April 12, 2009


Those of you who’ve survived the trek through the unkempt undergrowth of previous posts (fortified by numerous St Bernards and assorted hip flasks), will know I like Andalusia. On the whole.

You may recall, I reluctantly left the various treasures and pleasures of London to join P who adores Andalusia. (To paraphrase Graham Greene, I’ll call him the ‘Quiet Andalusian’ - a blatantly glaring oxymoron given the cacophonous volubility of new friends and neighbours.)

So here, then, I found myself - far from family, friends and civilisation - living seemingly in isolation on the edge of Europe and sanity! And so too was born this blog (and fatal addiction - blogging now almost a default way of life), Life on the Edge - geographically and psychologically…

I mention above I like Andalusia on the whole. Why the qualification? Well, much as there is to admire here - the people, the less-premature-early-death lifestyle and obviously the climate - there’s one fact that doesn’t rock my boat. Namely corruption. Specifically the brand practised by our local officials.
In fact, anyone perusing British newspapers this past year won’t have failed to notice headlines bemoaning the illegalities and underlying corruption formerly (and still?) endemic in certain sections of Spanish life. Something I’ve written about at length in countless earlier posts with reference to the never-ending trials in Andalusia in general, Marbella in particular.

But that’s all changed! Not the corruption, you understand. But the targets of all those lengthy criminal investigations. Now it’s not just local officials that have been fingered by the police but the POLICE themselves!

It’s just been reported in the local press that a chief inspector, an assistant chief inspector and two officers with the National Police force and a civil guard are to be tried in nearby Ronda for, yes, you guessed… corruption. All are accused of turning a blind eye to the activities of three brothels in the town in exchange for sexual favours and, on some occasions, money from the foreign women (Russians, Albanians, Bulgarians) who worked in them. Also to go on trial are five others including not only the managers of the brothels but a local judge’s ex boyfriend!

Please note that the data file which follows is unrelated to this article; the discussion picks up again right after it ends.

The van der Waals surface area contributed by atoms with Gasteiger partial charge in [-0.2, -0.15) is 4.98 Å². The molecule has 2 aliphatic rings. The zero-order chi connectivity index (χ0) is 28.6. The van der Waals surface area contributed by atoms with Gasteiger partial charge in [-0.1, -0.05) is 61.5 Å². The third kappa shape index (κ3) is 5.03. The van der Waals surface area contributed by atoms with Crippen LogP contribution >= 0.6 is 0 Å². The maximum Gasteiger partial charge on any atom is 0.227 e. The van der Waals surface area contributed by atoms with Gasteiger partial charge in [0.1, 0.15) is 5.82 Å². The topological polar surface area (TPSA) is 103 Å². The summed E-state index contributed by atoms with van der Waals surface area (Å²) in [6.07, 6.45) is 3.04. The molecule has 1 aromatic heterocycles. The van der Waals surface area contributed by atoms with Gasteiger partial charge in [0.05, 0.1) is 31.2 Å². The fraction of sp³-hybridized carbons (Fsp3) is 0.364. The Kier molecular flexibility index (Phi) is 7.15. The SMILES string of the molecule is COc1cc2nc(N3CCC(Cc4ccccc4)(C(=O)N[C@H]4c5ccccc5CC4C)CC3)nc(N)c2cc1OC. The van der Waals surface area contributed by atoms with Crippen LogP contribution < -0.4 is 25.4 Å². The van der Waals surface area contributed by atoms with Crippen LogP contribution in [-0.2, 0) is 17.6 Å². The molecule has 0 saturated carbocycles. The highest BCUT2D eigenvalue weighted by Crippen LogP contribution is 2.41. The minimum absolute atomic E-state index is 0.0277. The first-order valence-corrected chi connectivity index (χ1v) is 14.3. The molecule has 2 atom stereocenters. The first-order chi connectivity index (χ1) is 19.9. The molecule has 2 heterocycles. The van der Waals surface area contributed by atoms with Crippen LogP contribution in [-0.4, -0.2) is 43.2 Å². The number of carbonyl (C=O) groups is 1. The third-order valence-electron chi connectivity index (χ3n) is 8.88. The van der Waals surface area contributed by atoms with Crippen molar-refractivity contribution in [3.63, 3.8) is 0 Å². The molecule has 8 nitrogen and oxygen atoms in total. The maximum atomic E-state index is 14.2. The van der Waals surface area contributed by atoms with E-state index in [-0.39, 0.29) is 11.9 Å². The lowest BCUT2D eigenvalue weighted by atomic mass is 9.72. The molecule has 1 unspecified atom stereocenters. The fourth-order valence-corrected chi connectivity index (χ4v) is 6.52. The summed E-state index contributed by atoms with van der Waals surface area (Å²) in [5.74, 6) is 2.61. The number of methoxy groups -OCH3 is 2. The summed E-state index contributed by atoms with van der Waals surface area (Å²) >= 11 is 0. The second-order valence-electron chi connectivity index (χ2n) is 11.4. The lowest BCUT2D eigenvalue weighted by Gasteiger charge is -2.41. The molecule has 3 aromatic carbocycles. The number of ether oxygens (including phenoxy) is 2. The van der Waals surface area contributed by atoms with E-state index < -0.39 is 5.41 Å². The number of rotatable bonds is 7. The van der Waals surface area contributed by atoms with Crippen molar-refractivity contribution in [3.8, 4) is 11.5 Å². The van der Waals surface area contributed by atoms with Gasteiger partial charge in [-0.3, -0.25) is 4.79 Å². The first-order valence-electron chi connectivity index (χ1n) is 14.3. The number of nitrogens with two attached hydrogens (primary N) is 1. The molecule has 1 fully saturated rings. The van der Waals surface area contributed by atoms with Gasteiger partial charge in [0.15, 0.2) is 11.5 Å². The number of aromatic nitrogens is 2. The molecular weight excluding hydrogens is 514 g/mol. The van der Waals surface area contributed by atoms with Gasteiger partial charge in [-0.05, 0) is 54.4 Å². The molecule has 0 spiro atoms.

The officers themselves are accused of, amongst other felonies, bribery, money laundering, sexual abuse while in public service, failure to follow up crimes, trafficking, favouring prostitution and so on…

All in all, a fair cop, gov?

FOOTNOTE: Must break off now - having Spanish friends to lunch and afternoon tea. P’s doing the lunch bit (quite nifty with the spatula is P) and I’ve been put (by him) in charge of the tea thingie. Problem is I’ve never baked hot cross buns before. To be honest, never baked much before - but he doesn’t know that. Will by the end of the day.

Next instalment of Kitchen Nightmares exclusively on this site (don’t tell Gordon - I’ve met him and though he was perfectly charming, nonetheless still frightens me to death...)


Anonymous said...

It seems to me that word people such as you (and me, to a lesser extent) should not be forced to bake. Ever. It creates a disturbance in the force and a possible disaster in the kitchen. This is the voice of experience speaking here. But I do hope your hot cross buns beat the odds and turned out okay.

Nora Johnson said...

Pinklea: Thank you for your kind words. They make me feel contented & soothed - so welcome after yesterday's, how shall I put it, EXPERIENCE.

I couldn't agree with you more about the baking issue (as does P now too) and as soon as I pick myself up from the floor (plus other bits & pieces), I'll post the result + pics.

But Pinklea, be prepared! Forewarned is forearmed - it won't be a pretty sight nor one for the faint-hearted or those on an empty stomach.

In the meantime, thank you again for the warm, calming words washing over me like a belated Easter present!

And regards to beautiful Vancouver as always!